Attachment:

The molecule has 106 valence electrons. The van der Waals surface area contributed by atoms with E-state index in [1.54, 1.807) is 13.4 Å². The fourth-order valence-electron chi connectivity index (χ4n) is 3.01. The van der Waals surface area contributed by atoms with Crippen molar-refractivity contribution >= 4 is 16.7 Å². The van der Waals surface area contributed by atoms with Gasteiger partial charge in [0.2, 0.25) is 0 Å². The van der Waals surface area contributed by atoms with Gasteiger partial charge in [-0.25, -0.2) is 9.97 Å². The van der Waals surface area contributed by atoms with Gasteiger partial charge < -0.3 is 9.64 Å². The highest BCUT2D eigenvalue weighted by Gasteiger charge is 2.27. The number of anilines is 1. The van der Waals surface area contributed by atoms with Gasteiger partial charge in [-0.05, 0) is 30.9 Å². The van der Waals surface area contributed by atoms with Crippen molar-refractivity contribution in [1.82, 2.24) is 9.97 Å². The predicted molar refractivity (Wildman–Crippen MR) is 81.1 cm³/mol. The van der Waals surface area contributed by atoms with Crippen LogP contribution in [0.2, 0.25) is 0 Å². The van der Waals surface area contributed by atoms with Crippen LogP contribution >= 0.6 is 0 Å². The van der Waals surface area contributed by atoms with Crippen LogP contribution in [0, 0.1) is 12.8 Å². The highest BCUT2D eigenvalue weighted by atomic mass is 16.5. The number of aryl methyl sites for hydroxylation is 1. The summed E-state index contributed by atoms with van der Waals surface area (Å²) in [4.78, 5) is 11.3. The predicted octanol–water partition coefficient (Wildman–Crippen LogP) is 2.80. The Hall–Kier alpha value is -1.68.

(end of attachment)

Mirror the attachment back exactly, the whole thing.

The molecule has 106 valence electrons. The van der Waals surface area contributed by atoms with E-state index in [1.54, 1.807) is 13.4 Å². The fourth-order valence-electron chi connectivity index (χ4n) is 3.01. The van der Waals surface area contributed by atoms with Crippen molar-refractivity contribution >= 4 is 16.7 Å². The van der Waals surface area contributed by atoms with Gasteiger partial charge in [0.2, 0.25) is 0 Å². The van der Waals surface area contributed by atoms with Gasteiger partial charge in [-0.25, -0.2) is 9.97 Å². The van der Waals surface area contributed by atoms with Gasteiger partial charge < -0.3 is 9.64 Å². The highest BCUT2D eigenvalue weighted by Gasteiger charge is 2.27. The number of anilines is 1. The van der Waals surface area contributed by atoms with Gasteiger partial charge in [-0.05, 0) is 30.9 Å². The van der Waals surface area contributed by atoms with Crippen molar-refractivity contribution in [1.82, 2.24) is 9.97 Å². The predicted molar refractivity (Wildman–Crippen MR) is 81.1 cm³/mol. The van der Waals surface area contributed by atoms with Crippen LogP contribution in [0.2, 0.25) is 0 Å². The van der Waals surface area contributed by atoms with Crippen LogP contribution >= 0.6 is 0 Å². The van der Waals surface area contributed by atoms with Crippen LogP contribution in [0, 0.1) is 12.8 Å². The highest BCUT2D eigenvalue weighted by atomic mass is 16.5. The number of aryl methyl sites for hydroxylation is 1. The summed E-state index contributed by atoms with van der Waals surface area (Å²) in [4.78, 5) is 11.3. The predicted octanol–water partition coefficient (Wildman–Crippen LogP) is 2.80. The Hall–Kier alpha value is -1.68.